York’s Institute for Technoscience & Society looks to shape public debate, policy

Institute for Technoscience & Society web page graphic cropped
Credit: Zoran Svilar

York University’s Institute for Technoscience & Society (ITS), established in 2022 as an Associated Research Centre of the new Connected Minds: Neural and Machine Systems for a Healthy, Just Society initiative, is on a mission to build a global hub focused on the complex relationship between technoscience – the scientific study of how humans interact with technology – and society. In particular, the institute is committed to unravelling the configuration of social power that underpins science, medicine, technology and innovation.

According to Professor Kean Birch, the inaugural director of ITS, the institute was established to cement York’s international standing and reputation in disciplines such as science and technology studies, communication and media studies, design, critical data studies, the history and philosophy of science, and other related fields in which York is a global leader. Aligned with the University’s Strategic Research Plan, especially when it comes to the topics of digital cultures and disruptive technologies, its members are actively engaged in research on the social, political, and economic implications of artificial intelligence (AI) and neuroscience.

Kean Birch
Kean Birch

Birch is enthusiastic about the future of research in this area: “We’re seeing a lot of interest in these topics,” he says, “especially in the societal implications of emerging technologies like artificial intelligence and other digital technologies.”

He insists, however, the institute’s depth in expertise is not limited to those areas, extending into topics such as the history of science through games design, the global governance of biotechnology and pharmaceutical innovation.

To support this diversity of knowledge, ITS is organized into the following four research clusters to help create synergies and support collaboration:

  • Technoscientific Injustices, which deals with the implications of emerging technoscience, its impacts on different social groups, and how to create just and inclusive science and technologies;
  • Technoscientific Economies, which deals with the entanglement of science and with different economies, what kinds of innovation get promoted by which kinds of economy, and how to support responsible and inclusive innovation;
  • Technoscientific Pasts & Futures, which deals with how the future of science and technology is bound up with our pasts and how the past helps us to build hopeful visions of and policies for the future; and
  • Technoscientific Bodies & Minds, which deals with the societal implications of prevailing understandings of health risks, diseases, and health-care delivery, as well as how prevailing understandings reinforce social injustices, inequities and divisions.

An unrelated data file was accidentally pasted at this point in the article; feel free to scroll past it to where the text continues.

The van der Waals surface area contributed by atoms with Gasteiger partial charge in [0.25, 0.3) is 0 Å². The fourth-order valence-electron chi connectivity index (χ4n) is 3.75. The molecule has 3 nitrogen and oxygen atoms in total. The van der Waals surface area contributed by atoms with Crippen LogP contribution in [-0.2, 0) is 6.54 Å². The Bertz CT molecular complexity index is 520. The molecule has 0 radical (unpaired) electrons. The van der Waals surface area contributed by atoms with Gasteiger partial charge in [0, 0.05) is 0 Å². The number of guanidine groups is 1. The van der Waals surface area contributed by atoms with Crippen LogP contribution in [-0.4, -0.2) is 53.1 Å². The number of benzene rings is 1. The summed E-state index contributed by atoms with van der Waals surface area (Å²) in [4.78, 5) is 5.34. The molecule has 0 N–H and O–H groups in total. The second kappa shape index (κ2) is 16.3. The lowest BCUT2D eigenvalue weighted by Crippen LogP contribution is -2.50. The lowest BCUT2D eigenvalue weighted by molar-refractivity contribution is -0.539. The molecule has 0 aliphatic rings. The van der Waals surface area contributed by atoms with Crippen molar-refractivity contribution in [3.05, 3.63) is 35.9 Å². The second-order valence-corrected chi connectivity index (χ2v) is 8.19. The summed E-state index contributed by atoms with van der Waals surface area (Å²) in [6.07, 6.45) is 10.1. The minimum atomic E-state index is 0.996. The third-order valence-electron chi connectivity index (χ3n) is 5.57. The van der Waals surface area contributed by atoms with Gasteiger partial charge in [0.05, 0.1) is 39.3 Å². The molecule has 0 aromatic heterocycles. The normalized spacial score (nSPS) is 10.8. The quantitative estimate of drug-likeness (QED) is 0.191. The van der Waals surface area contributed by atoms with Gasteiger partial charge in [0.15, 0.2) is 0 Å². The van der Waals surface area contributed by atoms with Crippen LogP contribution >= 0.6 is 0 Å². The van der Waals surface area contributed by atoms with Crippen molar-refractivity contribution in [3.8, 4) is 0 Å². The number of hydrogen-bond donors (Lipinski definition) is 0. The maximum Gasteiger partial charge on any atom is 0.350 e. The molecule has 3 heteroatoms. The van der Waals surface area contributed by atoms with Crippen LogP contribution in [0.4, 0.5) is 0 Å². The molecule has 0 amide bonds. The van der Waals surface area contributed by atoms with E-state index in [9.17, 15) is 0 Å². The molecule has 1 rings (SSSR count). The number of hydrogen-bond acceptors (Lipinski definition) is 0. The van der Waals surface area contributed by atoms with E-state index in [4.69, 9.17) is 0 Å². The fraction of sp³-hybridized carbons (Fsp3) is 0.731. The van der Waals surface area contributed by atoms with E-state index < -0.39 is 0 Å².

The institute is making its impact known in Canadian debates about the role of science and technology in society. Recently, Birch was interviewed by the CBC about the U.S. Department of Justice lawsuit against Apple Inc. for antitrust violations; and his recent opinion pieces about personal data as a collective asset and the social costs of generative AI were published in the Globe and Mail.

ITS plans to continue on this trajectory through regular events and policy briefing papers, as well as interventions in public and policy debates.

“York is incredibly well-placed to make an important social, political, and economic impact when it comes to these issues,” explains Birch, “because of the institutional strength and expertise of faculty and early career researchers here.”

Connected Minds awards inaugural seed grants

connected minds banner

As part of its mission to further socially conscious emerging technologies, Connected Minds: Neural and Machine Systems for a Healthy, Just Society has issued its inaugural round of seed grants to projects overseen by professors at York University and partner Queen’s University.

In an era where artificial intelligence (AI) and technology profoundly shape society, guiding these advancements towards a healthier, more equitable future is crucial.

In that spirit, Connected Minds has now funded six projects spanning diverse research areas, goals and themes, to foster innovative research for societal good. 

The seed funding is part of the $105.7 million York University, in partnership with Queen’s University, received from the Canada First Research Excellence Fund, and it looks to further collaborative, transdisciplinary and exploratory research.

Connected Minds is especially committed to inclusivity, equity and community-centred research, reserving at least 20 per cent of its funding awards for Indigenous-led or community-guided projects – something that is reflected in its inaugural round of seed funding.